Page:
What happens when you take ‘social’ out of social work? | www.pertempssocialcare.co.uk
What Happens When You Take Social Out Of Social Work

What happens when you take ‘social’ out of social work?


Does digital technology mean we can re-think relationships for good?

Social work has faced massive disruption during the coronavirus emergency. So much of its work is based on the assumption that practitioners can share space with others – colleagues, partner agencies, and of course, those to whom they provide support.

Being prevented from getting together has certainly been a cause of frustration and loss, but more than that, many social workers know that these restrictions can be dangerous for the people they work with.

Many of the social workers we know have responded to this new challenge with flexibility and creativity. Where necessary, they have found ways to carry on providing support at arm’s length. They have been thinking cleverly about digital technology, considering personal privacy and rebalancing the mix of face-to-face and remote communication methods in their daily practice.

Better use of time?

Of course resources were already stretched, and the additional pressure of a public health crisis has not helped, but we’re hearing that technology is helping with workload, too. While workers have been based at home, levels of sickness and absenteeism have dropped. Making use of video calls and conferencing has cut down on travel time and as a result, some workers have been able to start clearing their backlogs and reducing caseloads.

Digital technology also allows social workers to keep in touch with less visible groups of vulnerable young people. These children may not be included in the ‘priority cohorts’ for face-to-face support during lockdown, but are known to be at risk from domestic abuse, family conflict or substance misuse.

Virtual reality

And there is definitely a need for this ongoing support – even from a distance. The Cornerstone Partnership, a social enterprise focused on improving the lives of children and families is adapting its use of virtual reality during the Covid-19 period. The technology has been in place for some time, and allows users to meet privately with families, teams of people or individuals. Services can include remote supervision, virtual respite, therapeutic sessions, direct work with young people and supervised contact. Helen Costa, co-founder of the Cornerstone Partnership believes virtual reality has been a lifeline for many people during lockdown: “Based on the pilot findings, we believe the tool will be particularly useful for maintaining contact and direct work with adolescents and for carers/residential workers to receive supervision and support in an environment that allows them “virtual respite” particularly where there may be placement stability concerns,” she said. “It may also be particularly useful as a means of managing birth family contact where there are ongoing familial or extra-familial safeguarding risks,” she added.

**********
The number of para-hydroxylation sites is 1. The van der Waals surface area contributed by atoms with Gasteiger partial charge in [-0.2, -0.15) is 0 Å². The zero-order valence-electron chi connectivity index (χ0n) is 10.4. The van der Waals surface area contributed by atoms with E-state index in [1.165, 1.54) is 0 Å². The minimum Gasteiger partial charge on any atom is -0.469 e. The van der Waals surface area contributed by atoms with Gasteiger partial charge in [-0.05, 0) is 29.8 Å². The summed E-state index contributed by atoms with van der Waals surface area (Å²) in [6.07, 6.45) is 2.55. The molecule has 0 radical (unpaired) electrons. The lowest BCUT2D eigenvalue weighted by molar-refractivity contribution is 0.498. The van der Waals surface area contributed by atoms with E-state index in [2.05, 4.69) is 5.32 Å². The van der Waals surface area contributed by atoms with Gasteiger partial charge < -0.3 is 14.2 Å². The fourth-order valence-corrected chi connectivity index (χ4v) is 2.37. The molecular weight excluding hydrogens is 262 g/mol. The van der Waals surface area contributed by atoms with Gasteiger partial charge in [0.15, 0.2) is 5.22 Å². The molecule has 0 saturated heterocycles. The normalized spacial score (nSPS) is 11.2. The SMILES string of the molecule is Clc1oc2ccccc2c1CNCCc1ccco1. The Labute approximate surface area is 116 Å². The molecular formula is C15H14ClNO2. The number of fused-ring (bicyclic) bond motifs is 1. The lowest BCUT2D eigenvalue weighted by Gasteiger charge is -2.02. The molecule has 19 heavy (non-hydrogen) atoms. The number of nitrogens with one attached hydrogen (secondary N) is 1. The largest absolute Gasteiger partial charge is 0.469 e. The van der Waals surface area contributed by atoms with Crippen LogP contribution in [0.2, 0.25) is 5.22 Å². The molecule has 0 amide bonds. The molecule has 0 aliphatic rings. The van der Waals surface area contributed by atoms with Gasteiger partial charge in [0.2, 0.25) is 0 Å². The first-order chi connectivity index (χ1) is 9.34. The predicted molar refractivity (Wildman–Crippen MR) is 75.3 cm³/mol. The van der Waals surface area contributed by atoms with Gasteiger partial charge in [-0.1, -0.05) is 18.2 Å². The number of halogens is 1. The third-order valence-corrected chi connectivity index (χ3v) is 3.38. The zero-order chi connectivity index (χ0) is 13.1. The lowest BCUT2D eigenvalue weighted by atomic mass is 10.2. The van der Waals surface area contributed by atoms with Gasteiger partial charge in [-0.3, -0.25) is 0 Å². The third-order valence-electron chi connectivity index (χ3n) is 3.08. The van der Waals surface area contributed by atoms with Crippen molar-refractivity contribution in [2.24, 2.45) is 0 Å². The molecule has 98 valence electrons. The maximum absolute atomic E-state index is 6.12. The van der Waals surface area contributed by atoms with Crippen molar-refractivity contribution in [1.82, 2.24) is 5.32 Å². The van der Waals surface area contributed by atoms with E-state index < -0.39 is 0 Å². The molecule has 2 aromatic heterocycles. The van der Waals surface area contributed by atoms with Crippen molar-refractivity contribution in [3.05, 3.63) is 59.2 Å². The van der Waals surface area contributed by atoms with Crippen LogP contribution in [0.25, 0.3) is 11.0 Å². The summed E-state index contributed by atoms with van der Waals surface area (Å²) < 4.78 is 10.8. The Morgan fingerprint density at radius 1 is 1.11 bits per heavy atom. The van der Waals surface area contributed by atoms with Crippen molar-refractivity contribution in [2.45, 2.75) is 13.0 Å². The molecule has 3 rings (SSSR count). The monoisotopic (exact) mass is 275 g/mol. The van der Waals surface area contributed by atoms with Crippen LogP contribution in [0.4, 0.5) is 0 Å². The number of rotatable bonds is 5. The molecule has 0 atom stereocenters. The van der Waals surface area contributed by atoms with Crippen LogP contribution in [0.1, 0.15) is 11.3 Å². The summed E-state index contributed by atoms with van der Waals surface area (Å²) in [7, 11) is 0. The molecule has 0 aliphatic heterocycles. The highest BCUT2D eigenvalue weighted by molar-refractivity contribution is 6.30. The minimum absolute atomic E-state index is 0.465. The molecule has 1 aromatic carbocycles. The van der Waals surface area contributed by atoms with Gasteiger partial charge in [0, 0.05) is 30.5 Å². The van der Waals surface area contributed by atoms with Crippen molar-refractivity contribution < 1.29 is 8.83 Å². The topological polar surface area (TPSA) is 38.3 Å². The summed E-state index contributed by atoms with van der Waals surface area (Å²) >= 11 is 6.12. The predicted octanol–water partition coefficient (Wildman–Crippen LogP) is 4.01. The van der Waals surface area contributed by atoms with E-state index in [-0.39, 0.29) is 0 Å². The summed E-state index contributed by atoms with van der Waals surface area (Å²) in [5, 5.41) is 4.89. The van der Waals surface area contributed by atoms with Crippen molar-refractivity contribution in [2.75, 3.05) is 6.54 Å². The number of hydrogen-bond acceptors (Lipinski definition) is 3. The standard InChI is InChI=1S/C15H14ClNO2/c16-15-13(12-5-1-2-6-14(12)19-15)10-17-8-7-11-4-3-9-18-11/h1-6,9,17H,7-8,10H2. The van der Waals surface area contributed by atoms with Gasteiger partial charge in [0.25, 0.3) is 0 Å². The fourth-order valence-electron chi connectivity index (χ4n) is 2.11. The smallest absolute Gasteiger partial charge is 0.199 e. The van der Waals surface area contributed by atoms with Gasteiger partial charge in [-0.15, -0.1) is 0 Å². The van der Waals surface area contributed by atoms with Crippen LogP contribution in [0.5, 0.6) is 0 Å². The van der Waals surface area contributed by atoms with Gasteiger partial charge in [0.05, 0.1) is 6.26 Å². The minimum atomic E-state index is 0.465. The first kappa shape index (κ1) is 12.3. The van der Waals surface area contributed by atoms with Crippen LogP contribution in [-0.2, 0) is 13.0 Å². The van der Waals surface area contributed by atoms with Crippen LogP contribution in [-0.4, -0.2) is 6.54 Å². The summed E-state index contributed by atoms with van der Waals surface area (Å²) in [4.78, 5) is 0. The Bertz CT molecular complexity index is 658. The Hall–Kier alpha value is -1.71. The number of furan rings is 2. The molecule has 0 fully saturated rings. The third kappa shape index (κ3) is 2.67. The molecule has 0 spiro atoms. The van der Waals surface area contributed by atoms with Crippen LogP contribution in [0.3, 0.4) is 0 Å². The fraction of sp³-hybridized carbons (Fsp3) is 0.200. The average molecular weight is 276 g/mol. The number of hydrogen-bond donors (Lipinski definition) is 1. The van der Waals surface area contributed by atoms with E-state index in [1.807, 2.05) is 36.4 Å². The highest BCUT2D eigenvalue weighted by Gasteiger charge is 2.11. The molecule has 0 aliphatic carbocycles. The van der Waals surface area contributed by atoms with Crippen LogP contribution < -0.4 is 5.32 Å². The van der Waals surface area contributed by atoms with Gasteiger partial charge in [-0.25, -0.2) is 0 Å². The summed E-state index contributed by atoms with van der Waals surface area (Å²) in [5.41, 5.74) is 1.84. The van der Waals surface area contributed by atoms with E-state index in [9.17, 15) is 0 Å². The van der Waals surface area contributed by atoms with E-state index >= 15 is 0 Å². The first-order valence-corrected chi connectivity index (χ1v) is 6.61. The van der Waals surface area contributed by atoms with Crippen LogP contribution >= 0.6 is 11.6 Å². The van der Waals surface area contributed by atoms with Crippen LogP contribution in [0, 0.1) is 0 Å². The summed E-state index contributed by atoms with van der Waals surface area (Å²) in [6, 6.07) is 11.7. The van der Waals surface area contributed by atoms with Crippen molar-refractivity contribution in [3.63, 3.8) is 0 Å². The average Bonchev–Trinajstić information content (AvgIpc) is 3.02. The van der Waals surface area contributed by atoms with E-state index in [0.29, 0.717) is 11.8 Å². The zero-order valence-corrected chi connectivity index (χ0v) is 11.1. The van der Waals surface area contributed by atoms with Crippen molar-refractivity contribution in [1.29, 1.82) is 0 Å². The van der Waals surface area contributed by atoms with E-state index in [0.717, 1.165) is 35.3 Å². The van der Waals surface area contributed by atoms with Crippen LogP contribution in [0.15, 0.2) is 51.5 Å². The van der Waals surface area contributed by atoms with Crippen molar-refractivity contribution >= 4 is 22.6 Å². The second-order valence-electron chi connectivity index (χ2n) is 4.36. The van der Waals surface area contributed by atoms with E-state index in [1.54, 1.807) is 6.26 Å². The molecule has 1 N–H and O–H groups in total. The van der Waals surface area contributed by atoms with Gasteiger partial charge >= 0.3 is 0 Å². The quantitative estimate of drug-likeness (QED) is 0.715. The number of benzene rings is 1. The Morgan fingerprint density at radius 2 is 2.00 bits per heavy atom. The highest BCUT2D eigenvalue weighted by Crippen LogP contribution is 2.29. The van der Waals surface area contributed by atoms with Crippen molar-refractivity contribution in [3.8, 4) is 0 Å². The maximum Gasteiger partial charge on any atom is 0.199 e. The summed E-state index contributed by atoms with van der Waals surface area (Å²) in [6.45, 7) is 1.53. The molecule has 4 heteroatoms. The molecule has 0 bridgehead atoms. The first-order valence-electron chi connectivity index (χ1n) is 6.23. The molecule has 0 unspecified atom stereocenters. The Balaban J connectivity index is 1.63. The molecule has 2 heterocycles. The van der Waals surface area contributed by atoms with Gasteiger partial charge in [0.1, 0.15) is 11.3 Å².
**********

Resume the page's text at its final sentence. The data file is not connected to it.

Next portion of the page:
Trust and accessibility

Social workers may be knocking at an open door when it comes to technology and the young people they work with. Many will already have well-trodden routes to online communication, but that doesn’t mean their social workers will be welcomed onto those contact lists automatically. Online relationships are at least as reliant on trust, accessibility and rapport as face-to-face interactions. Successful online relationships consist of regular contact – having provided digital devices and internet access if required – and extra social media accessibility through Facebook pages or Whatsapp groups as appropriate. Some teams have also encouraged online activities during lockdown. As well as health and wellbeing resources, these have included meditation apps, virtual museum tours and interactive quizzes. 

Different level of engagement

Social workers are used to working in less-than-ideal situations. Years of austerity have ensured that their resilience and creativity has been tested. Nevertheless, working on the front line, juggling the needs of their own families and managing the intensely pressurised atmosphere of at-risk families in lockdown can take its toll. Plus, while technology has its benefits, it’s not all plain sailing. Taking part in digital meetings requires a different level of engagement than when we’re in close physical proximity to others. In the real world we automatically process body language and other subconscious data. In a virtual meeting it can be more difficult to overcome nerves, awkwardness or power dynamics. There may be delays or interference to contend with – not to mention pets or children – and what happens if you’re working with people who are non-verbal and using signing to communicate? The worry is that a lot of crucial information could be missed, and it can be exhausting.

The use of technology in many walks of life has been transformed during the pandemic, and social work is no exception. We’ve had no choice but to consider our interactions, and how we build relationships and create support networks. Whilst technology is unlikely ever to replace face-to-face contact or a really successful home visit, technology is definitely does have its place.